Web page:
Homestead-Miami Speedway founder dies at 64

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Photo -   FILE- In this Nov. 1, 1995, file photo, Miami Motorsports president Ralph Sanchez poses for a portrait at the new Homestead Motorsports Complex in Homestead, Fla. South Florida businessman Ralph Sanchez, who founded the Grand Prix of Miami and the Homestead-Miami Speedway, died Monday April ,2013. He was 64. (AP Photo/Jeffrey Boan, File)
FILE- In this Nov. 1, 1995, file photo, Miami Motorsports president Ralph Sanchez poses for a portrait at the new Homestead Motorsports Complex in Homestead, Fla. South Florida businessman Ralph Sanchez, who founded the Grand Prix of Miami and the Homestead-Miami Speedway, died Monday April ,2013. He was 64. (AP Photo/Jeffrey Boan, File)
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MIAMI (AP) — South Florida businessman Ralph Sanchez, who founded the Grand Prix of Miami and Homestead-Miami Speedway, has died. He was 64.

Speedway officials said that Sanchez passed away Monday morning following prolonged health problems.

"It's difficult to underestimate the impact Ralph Sanchez had on motorsports in South Florida," speedway president Matthew Becherer said. "Through the Grand Prix of Miami race that was originally run downtown, he put the region on the global sports map years before the Heat, Marlins and Panthers. Also considering that Sanchez leaves this community with a world-class venue that hosts championship races, his legacy will live on."

Sanchez, a native Cuban, was sent to Miami alone as a child in the early 1960s. His father was concerned, because Sanchez had been recruited to help forces fighting Fidel Castro's new regime.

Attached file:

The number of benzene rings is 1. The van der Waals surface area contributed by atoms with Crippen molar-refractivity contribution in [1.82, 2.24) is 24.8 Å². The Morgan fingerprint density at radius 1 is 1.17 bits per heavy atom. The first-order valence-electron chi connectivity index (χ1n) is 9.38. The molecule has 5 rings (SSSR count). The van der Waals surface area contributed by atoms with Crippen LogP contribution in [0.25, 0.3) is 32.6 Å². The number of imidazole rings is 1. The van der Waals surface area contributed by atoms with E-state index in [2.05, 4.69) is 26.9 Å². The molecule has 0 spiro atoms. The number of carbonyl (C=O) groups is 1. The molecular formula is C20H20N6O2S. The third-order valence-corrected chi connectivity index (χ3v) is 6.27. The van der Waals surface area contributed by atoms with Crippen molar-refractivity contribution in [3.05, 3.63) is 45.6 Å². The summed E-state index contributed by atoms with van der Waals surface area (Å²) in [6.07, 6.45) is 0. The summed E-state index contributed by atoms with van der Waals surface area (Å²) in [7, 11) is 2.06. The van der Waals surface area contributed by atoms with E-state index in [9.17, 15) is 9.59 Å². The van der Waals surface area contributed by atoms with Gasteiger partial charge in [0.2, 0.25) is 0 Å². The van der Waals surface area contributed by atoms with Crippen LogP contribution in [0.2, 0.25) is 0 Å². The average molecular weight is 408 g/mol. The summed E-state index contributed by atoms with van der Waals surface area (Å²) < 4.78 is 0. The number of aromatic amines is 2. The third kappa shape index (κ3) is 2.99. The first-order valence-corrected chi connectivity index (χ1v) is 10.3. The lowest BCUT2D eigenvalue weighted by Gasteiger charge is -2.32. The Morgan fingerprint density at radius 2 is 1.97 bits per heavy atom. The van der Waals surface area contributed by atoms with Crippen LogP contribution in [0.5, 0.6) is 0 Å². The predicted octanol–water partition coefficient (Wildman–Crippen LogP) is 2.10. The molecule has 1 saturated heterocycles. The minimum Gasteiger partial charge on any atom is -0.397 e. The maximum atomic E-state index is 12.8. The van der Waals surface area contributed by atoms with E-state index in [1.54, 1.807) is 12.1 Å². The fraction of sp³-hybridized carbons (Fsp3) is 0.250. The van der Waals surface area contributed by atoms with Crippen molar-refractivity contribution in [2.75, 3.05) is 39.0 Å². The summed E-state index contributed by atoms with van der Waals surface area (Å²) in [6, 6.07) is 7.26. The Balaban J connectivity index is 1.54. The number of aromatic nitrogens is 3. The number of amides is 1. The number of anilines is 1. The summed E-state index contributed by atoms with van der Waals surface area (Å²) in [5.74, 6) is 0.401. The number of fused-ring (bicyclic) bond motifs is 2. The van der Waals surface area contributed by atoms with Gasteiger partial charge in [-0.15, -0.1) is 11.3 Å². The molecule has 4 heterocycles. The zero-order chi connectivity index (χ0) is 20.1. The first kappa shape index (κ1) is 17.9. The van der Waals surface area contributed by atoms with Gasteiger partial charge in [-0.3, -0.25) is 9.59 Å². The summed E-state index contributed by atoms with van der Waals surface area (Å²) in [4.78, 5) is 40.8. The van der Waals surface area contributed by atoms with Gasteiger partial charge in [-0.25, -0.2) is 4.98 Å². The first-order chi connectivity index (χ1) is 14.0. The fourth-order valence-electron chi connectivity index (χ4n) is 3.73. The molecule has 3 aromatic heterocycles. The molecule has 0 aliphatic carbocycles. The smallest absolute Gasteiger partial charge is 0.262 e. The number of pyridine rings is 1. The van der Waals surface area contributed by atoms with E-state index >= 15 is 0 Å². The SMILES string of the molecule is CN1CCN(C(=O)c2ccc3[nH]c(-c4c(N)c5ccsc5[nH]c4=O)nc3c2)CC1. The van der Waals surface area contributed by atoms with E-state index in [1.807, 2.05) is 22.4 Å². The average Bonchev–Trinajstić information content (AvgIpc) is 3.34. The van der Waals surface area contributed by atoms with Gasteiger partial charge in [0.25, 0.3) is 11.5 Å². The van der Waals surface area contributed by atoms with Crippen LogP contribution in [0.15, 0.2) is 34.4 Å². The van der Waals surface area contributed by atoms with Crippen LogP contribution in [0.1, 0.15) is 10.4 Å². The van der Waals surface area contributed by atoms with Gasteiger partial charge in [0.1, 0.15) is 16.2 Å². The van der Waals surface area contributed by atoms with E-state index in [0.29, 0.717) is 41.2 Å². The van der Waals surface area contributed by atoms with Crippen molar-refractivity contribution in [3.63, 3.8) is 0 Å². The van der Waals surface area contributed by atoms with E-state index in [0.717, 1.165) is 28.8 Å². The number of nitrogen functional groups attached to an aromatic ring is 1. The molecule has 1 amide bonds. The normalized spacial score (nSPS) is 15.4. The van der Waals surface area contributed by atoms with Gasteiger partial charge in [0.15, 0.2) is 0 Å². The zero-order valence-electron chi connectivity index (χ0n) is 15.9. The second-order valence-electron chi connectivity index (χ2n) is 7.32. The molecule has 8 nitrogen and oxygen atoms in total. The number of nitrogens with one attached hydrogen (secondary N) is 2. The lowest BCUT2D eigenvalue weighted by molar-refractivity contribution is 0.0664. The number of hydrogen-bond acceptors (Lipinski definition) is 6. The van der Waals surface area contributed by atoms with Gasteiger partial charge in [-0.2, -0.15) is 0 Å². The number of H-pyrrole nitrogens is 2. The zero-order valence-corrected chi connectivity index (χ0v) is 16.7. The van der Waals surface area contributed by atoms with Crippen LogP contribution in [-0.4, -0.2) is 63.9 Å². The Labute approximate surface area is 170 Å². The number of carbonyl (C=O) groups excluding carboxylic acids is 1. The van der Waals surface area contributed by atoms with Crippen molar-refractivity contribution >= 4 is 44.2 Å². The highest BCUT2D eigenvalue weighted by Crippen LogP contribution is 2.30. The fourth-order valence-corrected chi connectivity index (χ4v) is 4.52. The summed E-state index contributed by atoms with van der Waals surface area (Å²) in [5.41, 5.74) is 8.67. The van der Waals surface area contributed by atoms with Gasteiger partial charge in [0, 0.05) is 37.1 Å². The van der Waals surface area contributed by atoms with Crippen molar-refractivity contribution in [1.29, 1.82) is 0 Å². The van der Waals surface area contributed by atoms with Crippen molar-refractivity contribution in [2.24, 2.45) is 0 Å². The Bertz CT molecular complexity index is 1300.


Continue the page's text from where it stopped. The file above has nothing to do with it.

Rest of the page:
Sanchez initially lived with an aunt and uncle in Miami before the couple moved to Nicaragua. Sanchez then lived in a Catholic orphanage until he turned 18. His parents, his brother and grandmother joined him in Miami in the late 1960s. Sanchez eventually went on to earn an accounting degree from Florida Atlantic University and to become a successful land developer.

Sanchez founded the Grand Prix of Miami in 1983. The International Motor Sports Association race was held downtown until 1993.

After that, Sanchez worked with Homestead and Miami-Dade County officials to build the speedway. The project broke ground in August 1993, exactly one year after Hurricane Andrew wiped out much of Homestead.

The track is credited with being a major catalyst for redevelopment following the Category 5 hurricane that leveled large portions of Miami-Dade County. The speedway hosted its first NASCAR race in November 1995.

Al Garcia, the vice president for operations at Homestead-Miami Speedway and the longest tenured track employee, worked for Sánchez starting in 1984.

"He was charismatic, yet tough as nails," Garcia said of Sanchez. "Above all, Ralph was very loyal. You have to give him credit for pursuing his dreams in racing and forgoing what had been to that point been a lucrative career as a developer. I am very proud to have known Ralph and to have worked alongside him."

Sanchez is survived by his wife Lourdes, daughter Patricia and son Ralph Jr.

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